In Wake of Beating Death of Tyre Nichols, SB 50 Attempts to Limit Use of Minor Pretext Stops

By David M. Greenwald
Executive Editor

Sacramento, CA – Cities like Berkeley, Oakland, and San Francisco, not to mention others, have taken steps to curtail pretext stops by police—the ability to use minor, non-safety-related traffic infractions to conduct racially-biased pretextual stops.  If SB 50, introduced Monday by Senator Steven Bradford, is passed, it would prohibit a peace officer from initiating a traffic stop for a low-level violation, unless there is a separate, independent reason.

“We have seen far too many times how traffic stops can rapidly escalate and turn deadly. In this day and age, there’s no reason why Californians should be stopped and potentially subjected to brutality or dehumanization because of an expired license plate,” said Bradford. “This legislation will reduce the potential for more harm to innocent members of the public.”

SB 50 would limit law enforcement’s ability to use minor, non-safety-related traffic infractions to conduct what are often racially-biased, pretextual stops. It will also provide technical clarification to ensure that cities and counties in California have sufficient flexibility to explore non-law enforcement approaches to traffic safety.

“SB 50 will especially help to protect Californians of color from unnecessary harm and ensure that law enforcement has more time to focus on community safety by preventing and solving serious crimes,” said Bradford. “The data clearly backs up the need for this legislation. Black Californians are far more likely to be targeted by police. Passing SB 50 will also help to reduce the risk of harm to law enforcement officers by limiting the need for one of the most dangerous elements of their job.”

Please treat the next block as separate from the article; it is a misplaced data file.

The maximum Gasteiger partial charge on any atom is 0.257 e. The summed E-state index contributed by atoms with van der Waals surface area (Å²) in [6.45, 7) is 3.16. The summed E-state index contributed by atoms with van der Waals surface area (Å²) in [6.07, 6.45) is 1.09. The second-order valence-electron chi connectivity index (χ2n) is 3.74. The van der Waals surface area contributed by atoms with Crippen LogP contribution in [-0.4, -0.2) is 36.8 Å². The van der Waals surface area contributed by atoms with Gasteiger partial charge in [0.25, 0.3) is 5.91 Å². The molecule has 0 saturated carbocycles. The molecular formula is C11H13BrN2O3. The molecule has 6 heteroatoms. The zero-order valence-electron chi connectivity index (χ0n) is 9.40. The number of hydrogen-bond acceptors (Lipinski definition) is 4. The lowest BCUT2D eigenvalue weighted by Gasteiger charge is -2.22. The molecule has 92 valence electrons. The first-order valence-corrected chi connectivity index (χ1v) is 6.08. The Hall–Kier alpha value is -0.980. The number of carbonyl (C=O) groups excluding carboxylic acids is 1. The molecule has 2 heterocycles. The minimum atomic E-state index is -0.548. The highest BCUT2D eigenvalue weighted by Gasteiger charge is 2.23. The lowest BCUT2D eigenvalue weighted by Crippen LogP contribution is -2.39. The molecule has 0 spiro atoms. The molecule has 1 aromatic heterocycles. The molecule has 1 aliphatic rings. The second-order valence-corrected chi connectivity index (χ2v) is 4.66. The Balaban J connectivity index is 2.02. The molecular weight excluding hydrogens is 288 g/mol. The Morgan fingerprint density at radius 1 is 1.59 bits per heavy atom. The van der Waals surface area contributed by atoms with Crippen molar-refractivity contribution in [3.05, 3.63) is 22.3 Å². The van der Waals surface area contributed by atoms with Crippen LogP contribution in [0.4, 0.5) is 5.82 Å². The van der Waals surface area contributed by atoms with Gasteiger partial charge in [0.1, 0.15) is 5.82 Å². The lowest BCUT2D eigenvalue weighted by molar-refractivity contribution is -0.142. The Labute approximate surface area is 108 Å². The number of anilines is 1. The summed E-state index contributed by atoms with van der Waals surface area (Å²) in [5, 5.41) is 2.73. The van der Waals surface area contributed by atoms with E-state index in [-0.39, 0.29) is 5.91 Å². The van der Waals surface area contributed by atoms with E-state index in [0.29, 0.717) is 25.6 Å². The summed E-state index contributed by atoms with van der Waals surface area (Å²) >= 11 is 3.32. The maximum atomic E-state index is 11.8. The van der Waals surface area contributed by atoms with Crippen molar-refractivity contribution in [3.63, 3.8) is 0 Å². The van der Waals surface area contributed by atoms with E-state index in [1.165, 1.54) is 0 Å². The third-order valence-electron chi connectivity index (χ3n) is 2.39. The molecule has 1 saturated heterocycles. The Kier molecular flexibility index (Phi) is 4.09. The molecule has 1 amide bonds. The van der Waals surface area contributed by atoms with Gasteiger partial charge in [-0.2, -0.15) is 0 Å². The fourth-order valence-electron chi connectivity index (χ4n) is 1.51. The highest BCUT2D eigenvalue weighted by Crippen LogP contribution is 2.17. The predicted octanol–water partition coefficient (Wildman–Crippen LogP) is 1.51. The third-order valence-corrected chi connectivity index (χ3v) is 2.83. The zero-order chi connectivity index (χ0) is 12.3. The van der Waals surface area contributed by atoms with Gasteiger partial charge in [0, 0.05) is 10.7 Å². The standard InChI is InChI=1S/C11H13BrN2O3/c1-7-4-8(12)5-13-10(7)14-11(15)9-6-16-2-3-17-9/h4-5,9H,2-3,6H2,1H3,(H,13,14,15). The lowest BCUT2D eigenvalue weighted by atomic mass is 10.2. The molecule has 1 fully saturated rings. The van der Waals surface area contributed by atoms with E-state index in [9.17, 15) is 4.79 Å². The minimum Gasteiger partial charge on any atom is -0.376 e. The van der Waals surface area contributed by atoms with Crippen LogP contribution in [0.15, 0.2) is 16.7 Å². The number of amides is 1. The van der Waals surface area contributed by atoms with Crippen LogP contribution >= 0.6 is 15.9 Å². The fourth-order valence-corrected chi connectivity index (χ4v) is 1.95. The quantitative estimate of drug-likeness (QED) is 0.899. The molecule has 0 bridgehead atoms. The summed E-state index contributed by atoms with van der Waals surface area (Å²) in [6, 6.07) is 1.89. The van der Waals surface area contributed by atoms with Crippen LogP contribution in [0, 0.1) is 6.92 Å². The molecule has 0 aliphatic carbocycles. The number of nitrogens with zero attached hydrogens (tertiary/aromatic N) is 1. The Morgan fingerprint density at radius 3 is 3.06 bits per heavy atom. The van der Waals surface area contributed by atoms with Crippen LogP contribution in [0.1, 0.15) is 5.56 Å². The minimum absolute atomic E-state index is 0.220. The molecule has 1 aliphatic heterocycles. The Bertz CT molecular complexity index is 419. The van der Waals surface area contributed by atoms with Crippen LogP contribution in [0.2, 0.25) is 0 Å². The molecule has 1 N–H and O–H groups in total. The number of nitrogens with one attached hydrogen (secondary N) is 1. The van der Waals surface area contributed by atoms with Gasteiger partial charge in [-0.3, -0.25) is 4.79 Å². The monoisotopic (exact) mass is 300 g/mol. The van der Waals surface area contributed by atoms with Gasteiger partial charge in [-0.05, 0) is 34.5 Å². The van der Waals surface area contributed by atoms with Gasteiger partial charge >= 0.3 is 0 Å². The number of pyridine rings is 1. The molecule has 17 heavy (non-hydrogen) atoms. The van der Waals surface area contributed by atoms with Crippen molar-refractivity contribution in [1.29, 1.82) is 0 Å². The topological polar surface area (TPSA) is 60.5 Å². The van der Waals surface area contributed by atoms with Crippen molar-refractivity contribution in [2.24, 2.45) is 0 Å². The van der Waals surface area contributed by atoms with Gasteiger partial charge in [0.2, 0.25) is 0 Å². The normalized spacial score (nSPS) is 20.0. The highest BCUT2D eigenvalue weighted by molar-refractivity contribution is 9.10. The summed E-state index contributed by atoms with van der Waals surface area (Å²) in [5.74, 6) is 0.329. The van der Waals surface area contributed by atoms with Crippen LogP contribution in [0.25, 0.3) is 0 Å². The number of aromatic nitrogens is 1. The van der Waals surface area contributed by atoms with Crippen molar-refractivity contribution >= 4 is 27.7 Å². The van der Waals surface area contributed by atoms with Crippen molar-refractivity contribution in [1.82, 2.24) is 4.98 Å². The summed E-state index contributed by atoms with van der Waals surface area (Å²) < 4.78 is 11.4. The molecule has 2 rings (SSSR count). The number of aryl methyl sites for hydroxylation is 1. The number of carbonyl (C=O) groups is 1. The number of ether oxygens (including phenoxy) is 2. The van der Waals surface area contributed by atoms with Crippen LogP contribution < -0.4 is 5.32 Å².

A 2022 study by Catalyst California and ACLU SoCal found that instead of addressing community concerns about serious crime, sheriff’s deputies in Los Angeles and Riverside counties spend nearly 9 out of every 10 hours on stops initiated by officers rather than responding to calls for help. Among those officer-initiated stops, approximately 80 percent are for traffic violations.

Additionally, in its report released earlier this year, the California Racial and Identity Profiling Advisory Board found that people who were perceived as Black were stopped and searched at 2.2 times the rate of people perceived as white. Overall, officers searched 6,622 more people perceived as Black than those perceived as white. Furthermore, those perceived to be Black adolescents between 15 to 17 years old were searched at nearly six times the rate of those perceived as white youth.

In the weekly podcast of the Vanguard, Frank Baumgartner discussed his research behind the 2018 study, “Suspect Citizens.”  Looking at 20 million traffic stops over a decade in North Carolina, Baumgartner and his colleagues found that Blacks and Latinos were disproportionately stopped, they were disproportionately searched for contraband when stopped, and that police were slightly less to find contraband when conducting those stops.